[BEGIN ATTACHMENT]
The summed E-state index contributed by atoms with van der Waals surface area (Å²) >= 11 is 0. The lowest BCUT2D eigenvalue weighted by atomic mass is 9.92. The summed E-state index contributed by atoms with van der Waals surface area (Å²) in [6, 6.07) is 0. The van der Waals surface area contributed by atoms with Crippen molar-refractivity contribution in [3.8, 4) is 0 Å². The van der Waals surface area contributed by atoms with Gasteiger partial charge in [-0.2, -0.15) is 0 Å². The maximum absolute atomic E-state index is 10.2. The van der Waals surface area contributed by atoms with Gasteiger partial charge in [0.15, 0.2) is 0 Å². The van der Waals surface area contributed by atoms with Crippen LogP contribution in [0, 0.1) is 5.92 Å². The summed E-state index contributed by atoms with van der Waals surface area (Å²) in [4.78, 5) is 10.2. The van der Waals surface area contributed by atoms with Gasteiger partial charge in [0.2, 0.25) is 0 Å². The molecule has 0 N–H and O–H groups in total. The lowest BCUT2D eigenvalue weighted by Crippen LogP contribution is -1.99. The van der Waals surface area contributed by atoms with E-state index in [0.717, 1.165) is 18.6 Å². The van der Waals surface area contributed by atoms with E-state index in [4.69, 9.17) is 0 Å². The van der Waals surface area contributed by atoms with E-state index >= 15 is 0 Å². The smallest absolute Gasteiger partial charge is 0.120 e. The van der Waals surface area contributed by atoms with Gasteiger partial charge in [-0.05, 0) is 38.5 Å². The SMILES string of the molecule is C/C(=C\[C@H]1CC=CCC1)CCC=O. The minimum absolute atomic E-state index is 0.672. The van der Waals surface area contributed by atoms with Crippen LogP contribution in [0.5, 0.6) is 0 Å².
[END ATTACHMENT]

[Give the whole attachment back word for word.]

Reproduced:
The summed E-state index contributed by atoms with van der Waals surface area (Å²) >= 11 is 0. The lowest BCUT2D eigenvalue weighted by atomic mass is 9.92. The summed E-state index contributed by atoms with van der Waals surface area (Å²) in [6, 6.07) is 0. The van der Waals surface area contributed by atoms with Crippen molar-refractivity contribution in [3.8, 4) is 0 Å². The van der Waals surface area contributed by atoms with Gasteiger partial charge in [-0.2, -0.15) is 0 Å². The maximum absolute atomic E-state index is 10.2. The van der Waals surface area contributed by atoms with Gasteiger partial charge in [0.15, 0.2) is 0 Å². The van der Waals surface area contributed by atoms with Crippen LogP contribution in [0, 0.1) is 5.92 Å². The summed E-state index contributed by atoms with van der Waals surface area (Å²) in [4.78, 5) is 10.2. The van der Waals surface area contributed by atoms with Gasteiger partial charge in [0.2, 0.25) is 0 Å². The molecule has 0 N–H and O–H groups in total. The lowest BCUT2D eigenvalue weighted by Crippen LogP contribution is -1.99. The van der Waals surface area contributed by atoms with E-state index in [0.717, 1.165) is 18.6 Å². The van der Waals surface area contributed by atoms with E-state index in [4.69, 9.17) is 0 Å². The van der Waals surface area contributed by atoms with E-state index >= 15 is 0 Å². The smallest absolute Gasteiger partial charge is 0.120 e. The van der Waals surface area contributed by atoms with Gasteiger partial charge in [-0.05, 0) is 38.5 Å². The SMILES string of the molecule is C/C(=C\[C@H]1CC=CCC1)CCC=O. The minimum absolute atomic E-state index is 0.672. The van der Waals surface area contributed by atoms with Crippen LogP contribution in [0.5, 0.6) is 0 Å².